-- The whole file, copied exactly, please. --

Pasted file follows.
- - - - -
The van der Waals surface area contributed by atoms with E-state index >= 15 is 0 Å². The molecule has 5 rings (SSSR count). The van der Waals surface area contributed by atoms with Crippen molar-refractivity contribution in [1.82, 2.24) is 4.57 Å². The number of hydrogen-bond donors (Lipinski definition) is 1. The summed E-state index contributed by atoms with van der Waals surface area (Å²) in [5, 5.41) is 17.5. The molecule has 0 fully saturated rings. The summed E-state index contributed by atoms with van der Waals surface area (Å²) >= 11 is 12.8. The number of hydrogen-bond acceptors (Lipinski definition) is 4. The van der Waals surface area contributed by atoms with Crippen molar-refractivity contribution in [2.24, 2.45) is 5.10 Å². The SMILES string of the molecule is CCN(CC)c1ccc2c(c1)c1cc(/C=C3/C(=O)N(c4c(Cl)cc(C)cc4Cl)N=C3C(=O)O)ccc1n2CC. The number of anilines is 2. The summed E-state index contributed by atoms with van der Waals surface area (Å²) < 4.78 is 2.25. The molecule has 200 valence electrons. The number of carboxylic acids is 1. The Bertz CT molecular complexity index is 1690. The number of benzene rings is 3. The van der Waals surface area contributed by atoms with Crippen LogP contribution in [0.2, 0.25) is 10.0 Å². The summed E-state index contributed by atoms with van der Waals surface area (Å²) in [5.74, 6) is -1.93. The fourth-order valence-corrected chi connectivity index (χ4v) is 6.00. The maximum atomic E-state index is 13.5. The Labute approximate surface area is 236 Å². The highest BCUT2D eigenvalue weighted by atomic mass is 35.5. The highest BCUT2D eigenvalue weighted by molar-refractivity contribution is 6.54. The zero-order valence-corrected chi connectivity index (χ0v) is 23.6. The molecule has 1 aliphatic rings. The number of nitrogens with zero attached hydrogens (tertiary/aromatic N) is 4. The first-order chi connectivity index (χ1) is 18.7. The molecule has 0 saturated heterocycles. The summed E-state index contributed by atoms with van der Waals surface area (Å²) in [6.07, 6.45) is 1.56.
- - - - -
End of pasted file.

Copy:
The van der Waals surface area contributed by atoms with E-state index >= 15 is 0 Å². The molecule has 5 rings (SSSR count). The van der Waals surface area contributed by atoms with Crippen molar-refractivity contribution in [1.82, 2.24) is 4.57 Å². The number of hydrogen-bond donors (Lipinski definition) is 1. The summed E-state index contributed by atoms with van der Waals surface area (Å²) in [5, 5.41) is 17.5. The molecule has 0 fully saturated rings. The summed E-state index contributed by atoms with van der Waals surface area (Å²) >= 11 is 12.8. The number of hydrogen-bond acceptors (Lipinski definition) is 4. The van der Waals surface area contributed by atoms with Crippen molar-refractivity contribution in [2.24, 2.45) is 5.10 Å². The SMILES string of the molecule is CCN(CC)c1ccc2c(c1)c1cc(/C=C3/C(=O)N(c4c(Cl)cc(C)cc4Cl)N=C3C(=O)O)ccc1n2CC. The number of anilines is 2. The summed E-state index contributed by atoms with van der Waals surface area (Å²) < 4.78 is 2.25. The molecule has 200 valence electrons. The number of carboxylic acids is 1. The Bertz CT molecular complexity index is 1690. The number of benzene rings is 3. The van der Waals surface area contributed by atoms with Crippen LogP contribution in [0.2, 0.25) is 10.0 Å². The summed E-state index contributed by atoms with van der Waals surface area (Å²) in [5.74, 6) is -1.93. The fourth-order valence-corrected chi connectivity index (χ4v) is 6.00. The maximum atomic E-state index is 13.5. The Labute approximate surface area is 236 Å². The highest BCUT2D eigenvalue weighted by atomic mass is 35.5. The highest BCUT2D eigenvalue weighted by molar-refractivity contribution is 6.54. The zero-order valence-corrected chi connectivity index (χ0v) is 23.6. The molecule has 1 aliphatic rings. The number of nitrogens with zero attached hydrogens (tertiary/aromatic N) is 4. The first-order chi connectivity index (χ1) is 18.7. The molecule has 0 saturated heterocycles. The summed E-state index contributed by atoms with van der Waals surface area (Å²) in [6.07, 6.45) is 1.56.